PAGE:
The built environment is a powerful tool that can improve people's lives. It can provide access to healthcare, education, and economic opportunity. But for too many people, the design services needed to create such facilities are out of reach. Pro-bono and low-bono design work can make these services accessible.
Silman, A TYLin Company seeks to give back by providing expert professional services for free, or at a minimal fee, to serve the public good as part of Silman’s Building Equity Initiative (BEI). BEI was established to support non-profit and public programs. Through BEI, we utilize our design skill set to create spaces that strengthen communities and contribute to societal equity, particularly in the areas of housing, education, healthcare, and access to culture. Our goal is to commit at least 1,000 hours annually toward such projects. BEI helps to create spaces that strengthen communities, enhance lives, promote well-being, and address societal inequalities.
Silman, A TYLin Company is not alone in its desire to help. Many professionals are excited at the opportunity to give back, but challenges exist. Pro-bono and low-bono work can be time-consuming and resource-intensive.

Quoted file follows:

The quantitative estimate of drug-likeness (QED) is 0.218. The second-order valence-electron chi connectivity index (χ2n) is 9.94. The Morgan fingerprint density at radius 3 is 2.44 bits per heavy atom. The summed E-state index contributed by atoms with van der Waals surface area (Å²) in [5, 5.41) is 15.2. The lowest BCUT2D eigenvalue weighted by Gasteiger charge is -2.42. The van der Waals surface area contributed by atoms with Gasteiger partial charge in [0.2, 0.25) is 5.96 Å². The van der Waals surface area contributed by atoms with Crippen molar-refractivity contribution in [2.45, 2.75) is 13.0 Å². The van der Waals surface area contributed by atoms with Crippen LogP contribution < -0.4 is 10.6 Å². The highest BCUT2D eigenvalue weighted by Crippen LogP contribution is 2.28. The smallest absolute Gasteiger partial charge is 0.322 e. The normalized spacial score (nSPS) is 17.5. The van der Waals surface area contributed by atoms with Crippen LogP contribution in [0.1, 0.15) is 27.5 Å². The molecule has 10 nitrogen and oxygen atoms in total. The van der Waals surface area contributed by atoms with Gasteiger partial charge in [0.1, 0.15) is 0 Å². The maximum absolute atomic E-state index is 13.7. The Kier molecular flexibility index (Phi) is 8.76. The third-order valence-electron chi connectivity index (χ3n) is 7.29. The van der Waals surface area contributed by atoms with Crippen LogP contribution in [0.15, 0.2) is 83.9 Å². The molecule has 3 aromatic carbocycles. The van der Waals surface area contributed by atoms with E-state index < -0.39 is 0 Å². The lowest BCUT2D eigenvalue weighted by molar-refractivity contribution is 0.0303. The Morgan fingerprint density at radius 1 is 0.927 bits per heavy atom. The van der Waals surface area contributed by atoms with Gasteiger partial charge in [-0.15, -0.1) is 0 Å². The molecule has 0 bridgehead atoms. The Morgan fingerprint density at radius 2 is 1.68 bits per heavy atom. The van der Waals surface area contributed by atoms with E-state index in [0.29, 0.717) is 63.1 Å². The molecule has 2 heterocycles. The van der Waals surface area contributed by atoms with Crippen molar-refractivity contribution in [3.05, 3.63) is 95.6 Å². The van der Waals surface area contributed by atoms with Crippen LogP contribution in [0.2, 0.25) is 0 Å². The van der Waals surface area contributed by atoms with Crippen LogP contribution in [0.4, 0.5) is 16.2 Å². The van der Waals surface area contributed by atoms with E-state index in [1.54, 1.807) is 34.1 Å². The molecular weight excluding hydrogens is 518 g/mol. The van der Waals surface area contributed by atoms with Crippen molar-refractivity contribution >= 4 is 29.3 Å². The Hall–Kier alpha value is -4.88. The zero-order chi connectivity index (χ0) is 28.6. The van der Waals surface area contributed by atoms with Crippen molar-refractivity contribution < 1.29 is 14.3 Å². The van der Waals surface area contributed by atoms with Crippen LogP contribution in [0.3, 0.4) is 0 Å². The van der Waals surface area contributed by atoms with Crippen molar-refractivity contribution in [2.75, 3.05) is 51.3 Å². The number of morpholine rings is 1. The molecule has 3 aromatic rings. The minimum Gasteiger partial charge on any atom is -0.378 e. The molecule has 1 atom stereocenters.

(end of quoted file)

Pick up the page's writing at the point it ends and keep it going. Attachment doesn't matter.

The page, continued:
Acknowledging these challenges, Silman BEI representatives recently collaborated with ARCHIVE Global, an international non-profit research and design organization focused on the link between health and housing in vulnerable communities, to lead a discussion on the challenges and successful strategies of pro-bono and low-bono design. New York City architects, engineers, and non-profit organizations shared their insights.
To delve deeper into the challenges and opportunities of pro-bono and low-bono work in the architecture, engineering, and construction industry, read about this discussion in Structure Magazine. The article highlights opportunities for collaboration, showcases the importance of relationship building, and offers innovative funding models.
To learn more about Silman’s Building Equity Initiative and perhaps team on a pro-bono or low-bono project, visit Silman, A TYLin Company.